Web Date: March 23, 2012
Magnetic Nanoparticles Spot Biomarker Needle In A Haystack
Hunting through blood plasma for disease biomarker molecules can be tricky: The medium is crawling with many biomolecules. Researchers often have to purify the plasma before starting their search, which takes precious time. But now scientists have developed a way using magnetic nanoparticles to detect biomarkers in plasma in minutes (ACS Nano, DOI: 10.1021/nn204913f).
Menno Prins, of Philips Research, the research branch of the electronics company Philips, and his team showed that in just 14 minutes, they could pick out the prostate specific antigen (PSA), a biomarker for prostate cancer, at concentrations as low as 400 fM. Current PSA tests take several hours and can detect about 30 pM of the biomarker.
In the new method, the researchers spike plasma samples with magnetic nanoparticles coated with two types of antibodies. Both types bind PSA, but on different parts of the molecule. With these two antibodies, PSA molecules can bind to more than one nanoparticle, bridging them to form clusters. Unfortunately, low concentrations of both nanoparticles and PSA, as found in most plasma samples, makes the chance of two particles linking up quite low.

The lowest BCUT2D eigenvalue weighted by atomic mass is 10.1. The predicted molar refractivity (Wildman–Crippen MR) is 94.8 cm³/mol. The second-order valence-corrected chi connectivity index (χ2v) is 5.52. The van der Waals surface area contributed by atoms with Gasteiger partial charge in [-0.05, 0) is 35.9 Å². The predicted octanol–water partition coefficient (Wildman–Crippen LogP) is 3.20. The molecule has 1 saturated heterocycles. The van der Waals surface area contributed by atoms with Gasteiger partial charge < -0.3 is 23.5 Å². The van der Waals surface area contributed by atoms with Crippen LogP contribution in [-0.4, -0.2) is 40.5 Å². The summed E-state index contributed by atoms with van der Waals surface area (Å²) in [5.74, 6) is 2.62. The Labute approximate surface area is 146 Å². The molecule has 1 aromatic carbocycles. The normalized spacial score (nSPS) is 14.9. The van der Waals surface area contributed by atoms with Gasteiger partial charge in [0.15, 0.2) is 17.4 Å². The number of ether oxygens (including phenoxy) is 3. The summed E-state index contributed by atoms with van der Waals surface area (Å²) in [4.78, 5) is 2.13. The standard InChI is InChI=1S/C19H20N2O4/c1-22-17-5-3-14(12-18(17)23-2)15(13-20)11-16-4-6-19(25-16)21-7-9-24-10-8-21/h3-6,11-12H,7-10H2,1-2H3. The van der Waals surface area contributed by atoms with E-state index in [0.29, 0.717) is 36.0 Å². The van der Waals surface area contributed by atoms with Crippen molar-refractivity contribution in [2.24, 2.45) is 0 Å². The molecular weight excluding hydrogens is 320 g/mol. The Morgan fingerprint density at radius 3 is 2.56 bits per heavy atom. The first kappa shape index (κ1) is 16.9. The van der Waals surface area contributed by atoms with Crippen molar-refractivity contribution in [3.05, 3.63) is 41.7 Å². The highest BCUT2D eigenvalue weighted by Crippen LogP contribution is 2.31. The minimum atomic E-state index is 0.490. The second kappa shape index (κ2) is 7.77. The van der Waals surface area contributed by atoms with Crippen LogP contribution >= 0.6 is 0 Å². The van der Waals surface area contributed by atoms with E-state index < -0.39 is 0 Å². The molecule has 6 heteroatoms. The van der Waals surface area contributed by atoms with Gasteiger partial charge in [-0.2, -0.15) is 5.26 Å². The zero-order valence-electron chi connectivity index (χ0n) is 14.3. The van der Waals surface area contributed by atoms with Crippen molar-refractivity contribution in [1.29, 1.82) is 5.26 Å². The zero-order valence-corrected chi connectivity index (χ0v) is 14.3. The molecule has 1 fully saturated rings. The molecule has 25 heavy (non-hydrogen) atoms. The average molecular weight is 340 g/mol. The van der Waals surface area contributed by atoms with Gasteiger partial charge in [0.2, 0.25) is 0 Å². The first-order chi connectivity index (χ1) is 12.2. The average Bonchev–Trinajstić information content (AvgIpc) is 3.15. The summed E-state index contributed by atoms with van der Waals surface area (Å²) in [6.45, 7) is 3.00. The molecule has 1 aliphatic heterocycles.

To improve the odds, Prins’s team applied a technique developed by Jean Baudry, of the City of Paris Industrial Physics and Chemistry Higher Educational Institution, to drive the particles to aggregate (Proc. Natl. Acad. Sci. U.S.A., DOI: 10.1073/pnas.0607991103). The researchers applied a magnetic field to the sample in on-and-off pulses. When the field is on, the nanoparticles line up in the direction of the field, and the PSA molecules link them together into rods. Then when the field is off, individual nanoparticles can disperse and grab hold of more PSA. By turning the field on and off, the particles make more and more links through the PSA molecules and the magnetic-field-induced rods grow. At the end of the sequence of pulses, the size of these rods is related to the amount of PSA in the plasma.
The researchers measure the size of these rods by shining light on the sample while applying a rotating magnetic field. As the rods rotate with the field, they scatter light. The light scattering is unique to the rods because they rotate at a different frequency from anything else in the plasma. The scientists can distinguish the PSA-linked particles from all the other material in blood plasma. They then use computer software to calculate the amount of PSA in the sample based on the light scattering data.
Prins, also of Eindhoven University of Technology in the Netherlands, and his colleagues tested the method using donor plasma samples spiked with known concentrations of PSA.
Baudry calls the technique clever and is particularly impressed by the addition of the rotating magnetic field to the detection step. It eliminates background signals, he says, which were a problem in previous methods.
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